The mysterious teaser image issued by Toyota (below) was accompanied with words that generated a lot of the excitement and chatter amongst car-loving parts of the internet – including our own comments thread.
The UK arm of Toyota promised that the RND Concept, said to be revealed next week, would be a "radical shift in direction for Toyota, taking the ‘fun-to-drive’ qualities of its cars to a higher level".
Indeed, the RND was practically production ready and that "manufacturing and product supply have been secured and on-the-road pricing has been fixed at a level that will make the RND Concept accessible to the widest possible market".
More than that, Toyota UK claimed that it would change "the face of motoring within weeks" and "transform the look of every vehicle on the road".
The Autovisie section of the Netherlands' De Telegraaf newspaper dug a little bit deeper under the skin. Curious about such a seemingly momentous concept car, the newspaper began pressing Toyota Europe for more answers.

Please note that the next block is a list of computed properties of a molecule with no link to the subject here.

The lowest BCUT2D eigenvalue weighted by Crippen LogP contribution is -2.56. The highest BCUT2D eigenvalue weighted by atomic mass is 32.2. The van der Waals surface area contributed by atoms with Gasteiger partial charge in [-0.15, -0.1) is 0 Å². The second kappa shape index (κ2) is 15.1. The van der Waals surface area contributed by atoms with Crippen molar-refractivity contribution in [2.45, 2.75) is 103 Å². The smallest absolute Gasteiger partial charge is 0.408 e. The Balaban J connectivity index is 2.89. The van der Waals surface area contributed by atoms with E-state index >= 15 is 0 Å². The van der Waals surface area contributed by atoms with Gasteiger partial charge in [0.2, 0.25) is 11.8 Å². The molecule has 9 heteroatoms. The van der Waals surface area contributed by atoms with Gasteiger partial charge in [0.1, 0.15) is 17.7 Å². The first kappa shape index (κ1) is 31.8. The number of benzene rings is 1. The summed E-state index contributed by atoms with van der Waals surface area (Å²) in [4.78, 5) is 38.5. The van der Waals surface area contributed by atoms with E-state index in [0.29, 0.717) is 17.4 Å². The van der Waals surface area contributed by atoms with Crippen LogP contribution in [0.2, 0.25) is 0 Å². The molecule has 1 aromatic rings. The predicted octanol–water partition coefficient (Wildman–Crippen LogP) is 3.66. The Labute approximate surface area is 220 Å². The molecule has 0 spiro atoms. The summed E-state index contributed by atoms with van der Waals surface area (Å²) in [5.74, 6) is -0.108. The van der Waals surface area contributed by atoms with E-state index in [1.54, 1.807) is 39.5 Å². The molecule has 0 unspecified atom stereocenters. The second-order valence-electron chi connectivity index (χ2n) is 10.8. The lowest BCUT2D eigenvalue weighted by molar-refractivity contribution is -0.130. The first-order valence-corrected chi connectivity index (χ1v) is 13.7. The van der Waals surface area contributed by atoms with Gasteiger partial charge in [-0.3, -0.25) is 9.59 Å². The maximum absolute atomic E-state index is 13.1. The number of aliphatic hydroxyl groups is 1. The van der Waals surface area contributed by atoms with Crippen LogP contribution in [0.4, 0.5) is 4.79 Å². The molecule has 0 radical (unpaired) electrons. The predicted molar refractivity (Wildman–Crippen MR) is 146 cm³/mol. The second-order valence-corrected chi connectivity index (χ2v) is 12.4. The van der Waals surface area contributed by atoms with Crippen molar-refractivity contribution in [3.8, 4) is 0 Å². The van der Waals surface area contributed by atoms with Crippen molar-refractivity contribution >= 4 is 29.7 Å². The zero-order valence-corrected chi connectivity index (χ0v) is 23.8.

In an official statement to Autovisie, Toyota Europe said, "Please forgive us the unique sense of humour of our British colleagues. RND concept is a bogus concept model meant to raise awareness of the British charity initiative Red Nose Day [run by Comic Reflief]".
Toyota Europe continued, "The Red Nose Day car is nothing more than a Toyota Auris with a red nose. The red nose [will be] sold in February and March by British Toyota dealerships."
According to Autovisie, the car-sized red nose is currently available via Toyota UK's eBay store for five pounds ($9.30), with proceeds going to the organising charity, Comic Relief.
In the UK, Red Nose Day is a biennial charity event that raises money "to help people living unimaginably tough lives across the UK and Africa". This year Red Nose Day is on Friday, March 13 and, as in previous years, culminates in a TV special on the BBC.
In Australia, Red Nose Day is on Friday, June 26 and is organised by SIDS and Kids to help save "lives of babies and children during pregnancy, birth, infancy and childhood". Let's hope we see more red faces than just our own...